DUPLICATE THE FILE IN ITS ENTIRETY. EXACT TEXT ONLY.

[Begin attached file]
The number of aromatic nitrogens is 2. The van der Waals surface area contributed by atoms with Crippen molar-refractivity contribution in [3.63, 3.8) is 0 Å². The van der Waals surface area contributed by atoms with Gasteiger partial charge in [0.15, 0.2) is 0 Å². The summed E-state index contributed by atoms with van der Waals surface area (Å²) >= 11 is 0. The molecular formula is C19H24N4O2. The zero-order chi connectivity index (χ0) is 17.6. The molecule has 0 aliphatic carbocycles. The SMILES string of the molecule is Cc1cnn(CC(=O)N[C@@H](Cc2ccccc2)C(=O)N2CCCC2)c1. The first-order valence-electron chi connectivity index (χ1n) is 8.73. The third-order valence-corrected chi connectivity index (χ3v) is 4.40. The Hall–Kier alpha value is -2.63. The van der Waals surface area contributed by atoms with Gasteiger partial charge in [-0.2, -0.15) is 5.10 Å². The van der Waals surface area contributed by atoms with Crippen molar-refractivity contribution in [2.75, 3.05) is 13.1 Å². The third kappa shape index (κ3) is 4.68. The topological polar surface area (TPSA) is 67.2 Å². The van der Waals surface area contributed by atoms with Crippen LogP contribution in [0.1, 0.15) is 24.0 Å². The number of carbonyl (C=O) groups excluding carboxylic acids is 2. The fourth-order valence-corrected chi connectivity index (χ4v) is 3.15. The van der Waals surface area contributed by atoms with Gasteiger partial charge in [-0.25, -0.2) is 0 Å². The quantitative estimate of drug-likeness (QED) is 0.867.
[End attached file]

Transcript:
The number of aromatic nitrogens is 2. The van der Waals surface area contributed by atoms with Crippen molar-refractivity contribution in [3.63, 3.8) is 0 Å². The van der Waals surface area contributed by atoms with Gasteiger partial charge in [0.15, 0.2) is 0 Å². The summed E-state index contributed by atoms with van der Waals surface area (Å²) >= 11 is 0. The molecular formula is C19H24N4O2. The zero-order chi connectivity index (χ0) is 17.6. The molecule has 0 aliphatic carbocycles. The SMILES string of the molecule is Cc1cnn(CC(=O)N[C@@H](Cc2ccccc2)C(=O)N2CCCC2)c1. The first-order valence-electron chi connectivity index (χ1n) is 8.73. The third-order valence-corrected chi connectivity index (χ3v) is 4.40. The Hall–Kier alpha value is -2.63. The van der Waals surface area contributed by atoms with Gasteiger partial charge in [-0.2, -0.15) is 5.10 Å². The van der Waals surface area contributed by atoms with Crippen molar-refractivity contribution in [2.75, 3.05) is 13.1 Å². The third kappa shape index (κ3) is 4.68. The topological polar surface area (TPSA) is 67.2 Å². The van der Waals surface area contributed by atoms with Crippen LogP contribution in [0.1, 0.15) is 24.0 Å². The number of carbonyl (C=O) groups excluding carboxylic acids is 2. The fourth-order valence-corrected chi connectivity index (χ4v) is 3.15. The van der Waals surface area contributed by atoms with Gasteiger partial charge in [-0.25, -0.2) is 0 Å². The quantitative estimate of drug-likeness (QED) is 0.867.